Wednesday, December 09, 2009

Culinary Disaster-piece Theatre: Turnip Puff edition

First off, all except those from our family and local church are thinking "What the heck is a turnip puff?"  A friend thought it was like cream puffs but made of turnips.  Not so much.  A turnip puff is a casserole of turnips and brown sugar coated with a crusty top.  It is my all time favourite thing to have at Christmas, Thanksgiving, and other pot luck meals.

Every year since the time before man, my Auntie Marj has been making Turnip Puff.  She makes one for every family meal and every church supper.  She confided in me that she has been really tired of making it year after year after year. 

When I decided to have The Guy's family over for Christmas, I decided I was making Turnip Puff.  I was a grown up!  Surely I could do it.  And, while I was at it, I could make one for church Christmas dinner!

Why do I do these things to myself?

I grabbed a recipe off the Internet.  I started my plans. I needed 6 cups of turnips for each casserole.  When I went to the store, I had to ask an old lady is turnips and rutabagas were the same thing.  She confirmed they were.  The rutabagas were bigger than any turnip I ever remembered.  Somehow, in my head from the reading of the recipe to the planning of the grocery list, I had changed from 6 cups to 6 turnips per casserole.  When I saw the size of the turnip-bagas, I thought I would just play it safe and get 4 per casserole instead.  I walked out of the store with 2 bags of turnip-bagas the size of a small child's head.

Today, I decided it was time to make the casseroles.  I was going to make them well enough ahead that I could freeze them and bring them out the day of the meal.  Much less stress that way.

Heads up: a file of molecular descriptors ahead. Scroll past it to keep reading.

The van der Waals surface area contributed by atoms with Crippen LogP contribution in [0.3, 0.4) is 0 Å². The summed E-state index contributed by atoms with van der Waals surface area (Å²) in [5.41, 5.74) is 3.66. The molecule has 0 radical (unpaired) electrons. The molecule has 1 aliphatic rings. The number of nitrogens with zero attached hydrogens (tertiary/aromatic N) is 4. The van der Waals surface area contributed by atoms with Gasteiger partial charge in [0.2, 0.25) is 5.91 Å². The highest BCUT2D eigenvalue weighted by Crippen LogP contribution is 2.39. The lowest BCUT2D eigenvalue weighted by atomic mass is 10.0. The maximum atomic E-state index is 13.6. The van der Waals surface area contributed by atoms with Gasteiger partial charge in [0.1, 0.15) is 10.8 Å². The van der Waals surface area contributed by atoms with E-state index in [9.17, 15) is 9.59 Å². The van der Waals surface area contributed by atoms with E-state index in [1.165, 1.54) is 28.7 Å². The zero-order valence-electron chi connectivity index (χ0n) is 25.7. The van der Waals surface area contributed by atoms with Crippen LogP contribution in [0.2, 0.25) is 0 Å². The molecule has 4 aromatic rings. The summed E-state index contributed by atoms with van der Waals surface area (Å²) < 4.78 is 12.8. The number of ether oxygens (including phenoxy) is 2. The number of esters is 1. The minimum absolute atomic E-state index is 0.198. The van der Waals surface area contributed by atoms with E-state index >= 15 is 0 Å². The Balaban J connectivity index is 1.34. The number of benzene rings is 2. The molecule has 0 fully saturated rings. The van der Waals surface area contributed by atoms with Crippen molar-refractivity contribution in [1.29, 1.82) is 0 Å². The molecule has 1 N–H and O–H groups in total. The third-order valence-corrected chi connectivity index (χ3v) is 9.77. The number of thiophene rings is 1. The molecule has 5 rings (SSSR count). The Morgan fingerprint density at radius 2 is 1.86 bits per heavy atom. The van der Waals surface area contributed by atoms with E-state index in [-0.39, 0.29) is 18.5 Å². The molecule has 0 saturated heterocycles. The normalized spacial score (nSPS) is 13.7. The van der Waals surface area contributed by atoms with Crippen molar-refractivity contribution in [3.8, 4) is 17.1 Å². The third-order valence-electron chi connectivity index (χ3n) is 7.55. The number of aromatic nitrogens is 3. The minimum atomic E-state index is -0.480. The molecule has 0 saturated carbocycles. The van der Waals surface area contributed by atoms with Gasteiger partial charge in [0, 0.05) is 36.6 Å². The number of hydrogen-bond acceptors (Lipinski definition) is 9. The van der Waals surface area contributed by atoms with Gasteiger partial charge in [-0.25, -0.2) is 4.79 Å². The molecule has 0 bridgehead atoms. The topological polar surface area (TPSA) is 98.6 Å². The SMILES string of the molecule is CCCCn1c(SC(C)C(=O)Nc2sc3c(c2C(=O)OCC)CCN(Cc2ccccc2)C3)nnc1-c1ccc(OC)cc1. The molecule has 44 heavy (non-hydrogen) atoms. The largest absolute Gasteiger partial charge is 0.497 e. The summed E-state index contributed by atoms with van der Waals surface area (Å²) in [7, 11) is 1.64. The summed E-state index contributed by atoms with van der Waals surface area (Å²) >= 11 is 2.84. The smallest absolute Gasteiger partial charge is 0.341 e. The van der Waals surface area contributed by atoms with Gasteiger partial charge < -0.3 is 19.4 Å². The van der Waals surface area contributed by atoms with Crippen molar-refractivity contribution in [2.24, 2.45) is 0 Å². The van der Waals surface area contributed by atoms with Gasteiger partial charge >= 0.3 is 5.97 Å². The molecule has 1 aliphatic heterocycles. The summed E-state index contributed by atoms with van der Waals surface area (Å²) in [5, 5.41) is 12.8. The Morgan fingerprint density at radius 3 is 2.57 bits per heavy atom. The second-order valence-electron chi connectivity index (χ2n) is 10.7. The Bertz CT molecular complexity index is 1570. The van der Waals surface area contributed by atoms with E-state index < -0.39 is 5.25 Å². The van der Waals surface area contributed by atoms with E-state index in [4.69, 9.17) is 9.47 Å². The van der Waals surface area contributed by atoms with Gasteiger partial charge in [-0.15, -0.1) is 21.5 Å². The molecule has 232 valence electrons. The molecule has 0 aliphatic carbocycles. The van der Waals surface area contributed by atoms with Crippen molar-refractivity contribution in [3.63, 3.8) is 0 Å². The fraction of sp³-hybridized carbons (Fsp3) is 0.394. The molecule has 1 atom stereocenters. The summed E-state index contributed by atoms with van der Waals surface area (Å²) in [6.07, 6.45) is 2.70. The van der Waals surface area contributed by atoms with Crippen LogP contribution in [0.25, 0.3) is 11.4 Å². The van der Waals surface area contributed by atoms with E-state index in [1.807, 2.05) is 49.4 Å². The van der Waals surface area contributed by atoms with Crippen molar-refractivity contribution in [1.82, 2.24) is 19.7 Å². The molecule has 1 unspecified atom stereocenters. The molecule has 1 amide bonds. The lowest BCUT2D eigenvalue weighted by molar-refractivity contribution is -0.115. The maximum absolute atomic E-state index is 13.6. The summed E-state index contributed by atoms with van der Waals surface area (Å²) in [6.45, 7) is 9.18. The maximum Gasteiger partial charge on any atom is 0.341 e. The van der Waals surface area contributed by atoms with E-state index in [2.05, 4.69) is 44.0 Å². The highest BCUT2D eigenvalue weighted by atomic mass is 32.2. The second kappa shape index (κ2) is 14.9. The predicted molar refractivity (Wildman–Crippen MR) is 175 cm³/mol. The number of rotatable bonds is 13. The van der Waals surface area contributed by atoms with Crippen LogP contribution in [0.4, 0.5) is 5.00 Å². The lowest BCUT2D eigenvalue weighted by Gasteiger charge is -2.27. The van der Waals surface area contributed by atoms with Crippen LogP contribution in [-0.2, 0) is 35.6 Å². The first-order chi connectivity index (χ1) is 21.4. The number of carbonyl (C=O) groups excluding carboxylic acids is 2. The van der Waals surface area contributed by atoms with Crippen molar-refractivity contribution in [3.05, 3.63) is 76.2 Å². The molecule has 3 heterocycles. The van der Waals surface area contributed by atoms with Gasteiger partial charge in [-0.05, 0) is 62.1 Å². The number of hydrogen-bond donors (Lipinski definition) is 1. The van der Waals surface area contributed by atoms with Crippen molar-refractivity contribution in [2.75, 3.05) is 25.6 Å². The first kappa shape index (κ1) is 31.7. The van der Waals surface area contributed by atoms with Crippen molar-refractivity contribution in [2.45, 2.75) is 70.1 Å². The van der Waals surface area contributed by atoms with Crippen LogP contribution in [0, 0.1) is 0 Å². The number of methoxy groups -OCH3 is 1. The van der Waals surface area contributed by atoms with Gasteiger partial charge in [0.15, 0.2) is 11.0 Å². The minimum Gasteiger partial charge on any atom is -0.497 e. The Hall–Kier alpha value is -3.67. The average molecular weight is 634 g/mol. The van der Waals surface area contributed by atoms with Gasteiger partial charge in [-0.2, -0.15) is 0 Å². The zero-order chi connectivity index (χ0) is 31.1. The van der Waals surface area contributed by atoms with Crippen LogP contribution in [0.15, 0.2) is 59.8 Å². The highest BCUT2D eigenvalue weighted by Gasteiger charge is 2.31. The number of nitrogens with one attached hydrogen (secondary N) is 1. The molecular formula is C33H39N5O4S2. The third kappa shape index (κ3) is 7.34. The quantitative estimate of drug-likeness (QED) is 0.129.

I started peeling the ruta-turnips.  Each one of them weighed about 5 pounds and proceeded to get heavier as I peeled them.  Slowly, one by one, I cut them up into little pieces into a pot of water.  Surely it won't fill the whole pot, I thought (not meaning to rhyme).  It did.

THE ENTIRE POT.  This cannot be a good thing.

I put it on to boil and waited until a fork easily slid into the pieces.  I drained the pot into a colander in the sink.  Only half the pot of pieces could go into colander.  From the colander, I poured the turnips into the measuring cup.  Only half the colander fit into the 8 cup measuring cup.

Do you see the pattern here?

2 hours, a used electric mixer, hand potato masher, and dirty food processor later, I have 3 casseroles and 10 small bags of cooked turnips.  The smell of turnip is now mixed with the smell of paint from the contractors downstairs and, to tell you the truth, I'm sick of the whole thing.  I may never be able to eat a turnip again.


  1. You give me the courage to try to cook new things. If they don't work out - I just have a good story to blog.

  2. You mean you didn't get Auntie Marj's recipe?
    That's a lot of turnip, young lady. And now I'm really, really hungry for turnips.

  3. I miss turnip puff. Email me one will you. They don't seem to have turnips here. Tanya says in Siberia they fed them to cows not people. Must be our Scottish antecedants that makes us love turnips so.

  4. A rutabaga is actually a cross between cabbage and turnip. Rutabaga and Swede are the same things, turnip is different. Still, interchangeable in the way the parsnips and carrots can be. Just so you know why it may taste different than what you're expecting to taste.


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